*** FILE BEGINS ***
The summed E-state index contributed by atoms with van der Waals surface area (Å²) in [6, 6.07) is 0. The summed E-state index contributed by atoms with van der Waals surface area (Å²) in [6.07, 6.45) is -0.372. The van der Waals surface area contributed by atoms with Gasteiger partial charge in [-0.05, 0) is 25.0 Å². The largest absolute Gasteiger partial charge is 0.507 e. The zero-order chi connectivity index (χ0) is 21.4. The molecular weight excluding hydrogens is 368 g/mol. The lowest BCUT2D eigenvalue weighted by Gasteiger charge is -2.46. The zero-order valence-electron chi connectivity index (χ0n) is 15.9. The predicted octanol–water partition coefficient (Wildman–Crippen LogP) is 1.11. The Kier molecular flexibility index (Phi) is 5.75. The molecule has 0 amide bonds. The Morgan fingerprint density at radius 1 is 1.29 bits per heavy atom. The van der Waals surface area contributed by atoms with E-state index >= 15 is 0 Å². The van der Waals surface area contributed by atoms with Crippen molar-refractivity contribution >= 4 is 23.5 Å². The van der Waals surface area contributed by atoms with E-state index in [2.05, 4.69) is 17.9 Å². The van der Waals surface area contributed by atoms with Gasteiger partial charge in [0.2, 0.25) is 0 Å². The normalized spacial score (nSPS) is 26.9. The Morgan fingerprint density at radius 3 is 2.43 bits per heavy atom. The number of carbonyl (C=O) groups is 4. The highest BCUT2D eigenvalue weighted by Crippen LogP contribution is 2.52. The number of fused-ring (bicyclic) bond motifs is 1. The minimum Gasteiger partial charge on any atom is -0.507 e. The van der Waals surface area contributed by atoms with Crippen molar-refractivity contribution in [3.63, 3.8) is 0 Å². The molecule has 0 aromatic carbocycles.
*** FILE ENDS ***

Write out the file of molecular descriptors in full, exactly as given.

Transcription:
The summed E-state index contributed by atoms with van der Waals surface area (Å²) in [6, 6.07) is 0. The summed E-state index contributed by atoms with van der Waals surface area (Å²) in [6.07, 6.45) is -0.372. The van der Waals surface area contributed by atoms with Gasteiger partial charge in [-0.05, 0) is 25.0 Å². The largest absolute Gasteiger partial charge is 0.507 e. The zero-order chi connectivity index (χ0) is 21.4. The molecular weight excluding hydrogens is 368 g/mol. The lowest BCUT2D eigenvalue weighted by Gasteiger charge is -2.46. The zero-order valence-electron chi connectivity index (χ0n) is 15.9. The predicted octanol–water partition coefficient (Wildman–Crippen LogP) is 1.11. The Kier molecular flexibility index (Phi) is 5.75. The molecule has 0 amide bonds. The Morgan fingerprint density at radius 1 is 1.29 bits per heavy atom. The van der Waals surface area contributed by atoms with E-state index >= 15 is 0 Å². The van der Waals surface area contributed by atoms with Crippen molar-refractivity contribution >= 4 is 23.5 Å². The van der Waals surface area contributed by atoms with E-state index in [2.05, 4.69) is 17.9 Å². The van der Waals surface area contributed by atoms with Gasteiger partial charge in [0.2, 0.25) is 0 Å². The normalized spacial score (nSPS) is 26.9. The Morgan fingerprint density at radius 3 is 2.43 bits per heavy atom. The number of carbonyl (C=O) groups is 4. The highest BCUT2D eigenvalue weighted by Crippen LogP contribution is 2.52. The number of fused-ring (bicyclic) bond motifs is 1. The minimum Gasteiger partial charge on any atom is -0.507 e. The van der Waals surface area contributed by atoms with Crippen molar-refractivity contribution in [3.63, 3.8) is 0 Å². The molecule has 0 aromatic carbocycles.